But what about the hundreds, if not thousands of websites and blogs that claim to have proof that Mormonism is not true, or that it is a cult, or that we aren’t Christian, or that Joseph Smith was a great deceiver? Perhaps you are thinking, “As an activist, do you want me to discount what all these other voices are saying? Why should I listen to you? You’re just one voice out there – one blog among so many that are so much more enticing and convincing. Why should I believe you and consider what you have to say?” Trust me, I am not alone in this.
Summary and conclusion
There are many millions who believe as I do and wish there was some way to help you to come to the same understanding that what we posses is priceless and of eternal worth. There just aren’t very many Mormons that know how to blog, or even know how to use a computer very well. With time, you will see more and more of us clearly share that our beliefs are worth considering and result in happiness. It is unfortunate that so far, there are a disproportionate number of bloggers and websites that do not portray the LDS Church in a very positive light.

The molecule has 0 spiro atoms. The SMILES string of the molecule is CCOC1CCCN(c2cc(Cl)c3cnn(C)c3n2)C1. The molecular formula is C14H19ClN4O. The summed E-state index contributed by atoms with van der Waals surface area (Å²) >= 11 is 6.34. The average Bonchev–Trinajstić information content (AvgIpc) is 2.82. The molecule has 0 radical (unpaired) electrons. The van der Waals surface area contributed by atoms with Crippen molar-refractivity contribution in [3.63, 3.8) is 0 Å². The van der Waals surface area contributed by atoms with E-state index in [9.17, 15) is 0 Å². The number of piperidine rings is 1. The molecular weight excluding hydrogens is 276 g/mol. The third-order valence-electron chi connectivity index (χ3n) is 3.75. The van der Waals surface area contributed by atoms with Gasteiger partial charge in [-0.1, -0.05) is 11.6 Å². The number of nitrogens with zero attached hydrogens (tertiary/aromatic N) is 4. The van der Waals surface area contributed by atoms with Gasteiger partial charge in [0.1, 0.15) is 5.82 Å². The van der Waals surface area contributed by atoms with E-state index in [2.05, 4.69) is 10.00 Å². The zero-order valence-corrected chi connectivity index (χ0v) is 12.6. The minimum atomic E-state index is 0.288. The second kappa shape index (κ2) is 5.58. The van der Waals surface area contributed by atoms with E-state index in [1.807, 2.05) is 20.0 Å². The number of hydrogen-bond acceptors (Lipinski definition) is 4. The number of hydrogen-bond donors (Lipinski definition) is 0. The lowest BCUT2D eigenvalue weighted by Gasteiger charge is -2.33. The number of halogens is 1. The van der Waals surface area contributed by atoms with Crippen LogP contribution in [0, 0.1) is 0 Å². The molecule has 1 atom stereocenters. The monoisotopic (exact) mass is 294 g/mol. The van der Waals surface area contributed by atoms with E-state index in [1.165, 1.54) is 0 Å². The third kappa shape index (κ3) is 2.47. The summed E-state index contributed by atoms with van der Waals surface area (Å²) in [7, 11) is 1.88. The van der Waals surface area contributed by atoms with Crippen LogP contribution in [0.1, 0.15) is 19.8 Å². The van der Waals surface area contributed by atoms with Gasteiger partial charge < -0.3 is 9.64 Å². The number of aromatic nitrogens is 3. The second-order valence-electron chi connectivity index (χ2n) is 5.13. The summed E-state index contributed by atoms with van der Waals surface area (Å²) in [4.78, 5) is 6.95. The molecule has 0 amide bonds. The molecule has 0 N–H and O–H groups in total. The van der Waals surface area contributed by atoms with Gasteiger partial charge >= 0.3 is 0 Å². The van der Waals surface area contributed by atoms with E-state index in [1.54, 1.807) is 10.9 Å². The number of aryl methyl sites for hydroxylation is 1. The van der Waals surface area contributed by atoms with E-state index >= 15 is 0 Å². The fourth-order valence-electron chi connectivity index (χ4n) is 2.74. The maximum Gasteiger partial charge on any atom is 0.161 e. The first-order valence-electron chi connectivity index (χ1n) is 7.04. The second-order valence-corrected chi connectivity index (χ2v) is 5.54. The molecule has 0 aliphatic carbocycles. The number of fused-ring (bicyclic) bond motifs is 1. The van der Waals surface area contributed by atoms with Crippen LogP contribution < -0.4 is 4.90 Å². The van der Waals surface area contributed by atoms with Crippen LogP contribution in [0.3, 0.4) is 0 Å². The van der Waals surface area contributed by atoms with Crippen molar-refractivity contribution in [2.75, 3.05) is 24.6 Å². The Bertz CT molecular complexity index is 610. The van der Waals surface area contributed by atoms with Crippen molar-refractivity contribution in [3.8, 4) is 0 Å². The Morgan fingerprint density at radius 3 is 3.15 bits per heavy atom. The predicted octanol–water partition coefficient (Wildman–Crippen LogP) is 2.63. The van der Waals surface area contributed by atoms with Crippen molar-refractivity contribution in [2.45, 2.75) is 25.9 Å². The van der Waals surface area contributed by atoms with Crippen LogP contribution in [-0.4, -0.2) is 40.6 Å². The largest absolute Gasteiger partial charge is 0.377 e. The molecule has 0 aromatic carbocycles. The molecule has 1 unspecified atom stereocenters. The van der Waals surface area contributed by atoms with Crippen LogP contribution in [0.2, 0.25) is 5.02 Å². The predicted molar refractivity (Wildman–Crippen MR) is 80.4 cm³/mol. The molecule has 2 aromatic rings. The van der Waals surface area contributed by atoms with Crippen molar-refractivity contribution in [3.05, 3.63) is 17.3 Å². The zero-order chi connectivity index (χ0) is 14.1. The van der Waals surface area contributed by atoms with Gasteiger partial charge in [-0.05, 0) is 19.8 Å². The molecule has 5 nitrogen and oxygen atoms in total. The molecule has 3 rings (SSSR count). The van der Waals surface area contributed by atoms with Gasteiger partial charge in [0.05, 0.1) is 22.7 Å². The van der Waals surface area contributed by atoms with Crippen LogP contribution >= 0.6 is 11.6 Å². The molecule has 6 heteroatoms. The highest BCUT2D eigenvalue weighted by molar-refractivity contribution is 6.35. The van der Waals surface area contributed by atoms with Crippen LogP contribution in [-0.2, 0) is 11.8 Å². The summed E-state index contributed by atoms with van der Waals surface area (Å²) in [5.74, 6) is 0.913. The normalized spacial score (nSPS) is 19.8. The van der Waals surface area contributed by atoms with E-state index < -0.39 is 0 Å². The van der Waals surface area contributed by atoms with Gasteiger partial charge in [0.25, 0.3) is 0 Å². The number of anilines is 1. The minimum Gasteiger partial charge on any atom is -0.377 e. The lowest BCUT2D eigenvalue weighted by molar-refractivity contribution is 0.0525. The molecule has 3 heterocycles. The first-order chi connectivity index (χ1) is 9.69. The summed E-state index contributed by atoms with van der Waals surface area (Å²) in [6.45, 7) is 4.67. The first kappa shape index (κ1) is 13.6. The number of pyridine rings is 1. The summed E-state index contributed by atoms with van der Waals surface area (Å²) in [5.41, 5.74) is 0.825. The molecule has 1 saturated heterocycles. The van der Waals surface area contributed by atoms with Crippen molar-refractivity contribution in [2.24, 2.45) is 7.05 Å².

As a Mormon activist, I strive to write essays that will convince you that we’ve got something special. I hope I am respectful of your intelligence. You are probably well educated and know how to research your subject through the miracle of the Internet. I invite you to keep coming back to this blog and many others that proclaim the hope and joy of living the gospel of Jesus Christ as revealed in the Church of Jesus Christ of Latter-day Saints. There. Now that wasn’t so bad, was it? I hope it wasn’t too “in your face”. Try these other essays:
1. We know the purpose of life
2. The sacred power of marriage
3. My experiences with the temple
4. Burning of the bosom – feelings from God
5. The atonement of Jesus Christ
6. A mother who knew
7. Why can’t I attend a Mormon wedding?
8. Authority to act in the name of God
9. The Book of Mormon brings us closer to Christ
10. Are Mormons Christians?
Blogging will be light for the next week or two while Carol and I enjoy not one, but two family reunions in Utah this Saturday and next. We went and saw Les Miserables last night at Tuacahn in St. George. What a treat. Outdoor theater with a great sound system where every seat has a wonderful view!
For some reason, I thought of another traveling experience from many years ago. I guess my mind was wandering during the long hours between Ventura county and Utah. We have made this trip at least twice a year for the last 26 years. I never tire of the scenery. Here’s the story from long ago:
The wild ride
We could tell there was going to be trouble when the bus driver sped up and told everyone to duck down. Rocks started crashing through windows. Women and children were screaming. Our hearts started to race but there was nothing we could do. We held on for dear life.
What were we doing down here in Central America in the middle of a revolution? We didn’t come here to fight. We came to tell people about a way of living together in peace as families. We loved these people and enjoyed visiting them in their homes and in their churches.